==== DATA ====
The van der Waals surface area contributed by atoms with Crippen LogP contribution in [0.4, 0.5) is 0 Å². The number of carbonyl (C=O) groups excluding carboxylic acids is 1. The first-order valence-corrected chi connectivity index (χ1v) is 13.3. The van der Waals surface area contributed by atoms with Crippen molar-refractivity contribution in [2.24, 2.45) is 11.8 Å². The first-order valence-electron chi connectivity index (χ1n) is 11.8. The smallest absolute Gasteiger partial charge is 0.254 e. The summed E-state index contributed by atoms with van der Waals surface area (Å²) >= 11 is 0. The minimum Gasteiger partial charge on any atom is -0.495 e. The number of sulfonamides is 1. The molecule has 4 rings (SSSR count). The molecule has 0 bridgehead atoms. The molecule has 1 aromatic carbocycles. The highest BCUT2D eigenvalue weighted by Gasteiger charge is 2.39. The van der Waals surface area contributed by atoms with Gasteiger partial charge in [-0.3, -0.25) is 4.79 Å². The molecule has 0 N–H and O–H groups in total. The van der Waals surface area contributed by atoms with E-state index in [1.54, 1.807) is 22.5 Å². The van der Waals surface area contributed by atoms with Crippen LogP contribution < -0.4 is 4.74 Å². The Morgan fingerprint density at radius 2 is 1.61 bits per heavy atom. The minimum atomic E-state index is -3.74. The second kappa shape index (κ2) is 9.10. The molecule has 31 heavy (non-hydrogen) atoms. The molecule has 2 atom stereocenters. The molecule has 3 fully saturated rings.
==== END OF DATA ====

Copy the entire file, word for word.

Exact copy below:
The van der Waals surface area contributed by atoms with Crippen LogP contribution in [0.4, 0.5) is 0 Å². The number of carbonyl (C=O) groups excluding carboxylic acids is 1. The first-order valence-corrected chi connectivity index (χ1v) is 13.3. The van der Waals surface area contributed by atoms with Crippen molar-refractivity contribution in [2.24, 2.45) is 11.8 Å². The first-order valence-electron chi connectivity index (χ1n) is 11.8. The smallest absolute Gasteiger partial charge is 0.254 e. The summed E-state index contributed by atoms with van der Waals surface area (Å²) >= 11 is 0. The minimum Gasteiger partial charge on any atom is -0.495 e. The number of sulfonamides is 1. The molecule has 4 rings (SSSR count). The molecule has 0 bridgehead atoms. The molecule has 1 aromatic carbocycles. The highest BCUT2D eigenvalue weighted by Gasteiger charge is 2.39. The van der Waals surface area contributed by atoms with Gasteiger partial charge in [-0.3, -0.25) is 4.79 Å². The molecule has 0 N–H and O–H groups in total. The van der Waals surface area contributed by atoms with E-state index in [1.54, 1.807) is 22.5 Å². The van der Waals surface area contributed by atoms with Crippen LogP contribution < -0.4 is 4.74 Å². The Morgan fingerprint density at radius 2 is 1.61 bits per heavy atom. The minimum atomic E-state index is -3.74. The second kappa shape index (κ2) is 9.10. The molecule has 31 heavy (non-hydrogen) atoms. The molecule has 2 atom stereocenters. The molecule has 3 fully saturated rings.